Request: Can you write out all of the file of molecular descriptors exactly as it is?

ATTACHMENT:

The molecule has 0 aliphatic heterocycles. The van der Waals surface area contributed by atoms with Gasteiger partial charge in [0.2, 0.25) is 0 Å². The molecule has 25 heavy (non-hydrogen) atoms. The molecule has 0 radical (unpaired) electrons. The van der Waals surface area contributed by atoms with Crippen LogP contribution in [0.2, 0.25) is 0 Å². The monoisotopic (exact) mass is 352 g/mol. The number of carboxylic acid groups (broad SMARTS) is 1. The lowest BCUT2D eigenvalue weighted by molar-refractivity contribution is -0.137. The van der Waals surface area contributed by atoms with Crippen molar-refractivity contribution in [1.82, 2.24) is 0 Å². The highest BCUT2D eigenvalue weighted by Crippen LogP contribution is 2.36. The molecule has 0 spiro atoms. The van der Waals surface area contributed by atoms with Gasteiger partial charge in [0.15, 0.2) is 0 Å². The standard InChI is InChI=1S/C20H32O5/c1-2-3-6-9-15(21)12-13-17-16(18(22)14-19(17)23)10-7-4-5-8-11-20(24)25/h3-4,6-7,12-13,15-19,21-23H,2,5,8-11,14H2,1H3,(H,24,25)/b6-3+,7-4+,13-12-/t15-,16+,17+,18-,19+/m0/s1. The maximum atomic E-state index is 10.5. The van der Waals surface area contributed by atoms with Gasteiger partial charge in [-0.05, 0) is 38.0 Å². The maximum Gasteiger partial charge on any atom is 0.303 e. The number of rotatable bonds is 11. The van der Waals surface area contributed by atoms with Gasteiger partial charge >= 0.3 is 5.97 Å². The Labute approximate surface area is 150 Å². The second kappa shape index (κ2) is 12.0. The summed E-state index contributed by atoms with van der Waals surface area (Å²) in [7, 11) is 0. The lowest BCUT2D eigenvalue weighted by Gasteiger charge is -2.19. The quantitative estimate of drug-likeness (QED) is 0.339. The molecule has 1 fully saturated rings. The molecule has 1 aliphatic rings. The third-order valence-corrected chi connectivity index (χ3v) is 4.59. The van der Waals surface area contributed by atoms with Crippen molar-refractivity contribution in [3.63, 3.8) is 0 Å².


The molecule has 0 aliphatic heterocycles. The van der Waals surface area contributed by atoms with Gasteiger partial charge in [0.2, 0.25) is 0 Å². The molecule has 25 heavy (non-hydrogen) atoms. The molecule has 0 radical (unpaired) electrons. The van der Waals surface area contributed by atoms with Crippen LogP contribution in [0.2, 0.25) is 0 Å². The monoisotopic (exact) mass is 352 g/mol. The number of carboxylic acid groups (broad SMARTS) is 1. The lowest BCUT2D eigenvalue weighted by molar-refractivity contribution is -0.137. The van der Waals surface area contributed by atoms with Crippen molar-refractivity contribution in [1.82, 2.24) is 0 Å². The highest BCUT2D eigenvalue weighted by Crippen LogP contribution is 2.36. The molecule has 0 spiro atoms. The van der Waals surface area contributed by atoms with Gasteiger partial charge in [0.15, 0.2) is 0 Å². The standard InChI is InChI=1S/C20H32O5/c1-2-3-6-9-15(21)12-13-17-16(18(22)14-19(17)23)10-7-4-5-8-11-20(24)25/h3-4,6-7,12-13,15-19,21-23H,2,5,8-11,14H2,1H3,(H,24,25)/b6-3+,7-4+,13-12-/t15-,16+,17+,18-,19+/m0/s1. The maximum atomic E-state index is 10.5. The van der Waals surface area contributed by atoms with Gasteiger partial charge in [-0.05, 0) is 38.0 Å². The maximum Gasteiger partial charge on any atom is 0.303 e. The number of rotatable bonds is 11. The van der Waals surface area contributed by atoms with Gasteiger partial charge >= 0.3 is 5.97 Å². The Labute approximate surface area is 150 Å². The second kappa shape index (κ2) is 12.0. The summed E-state index contributed by atoms with van der Waals surface area (Å²) in [7, 11) is 0. The lowest BCUT2D eigenvalue weighted by Gasteiger charge is -2.19. The quantitative estimate of drug-likeness (QED) is 0.339. The molecule has 1 fully saturated rings. The molecule has 1 aliphatic rings. The third-order valence-corrected chi connectivity index (χ3v) is 4.59. The van der Waals surface area contributed by atoms with Crippen molar-refractivity contribution in [3.63, 3.8) is 0 Å².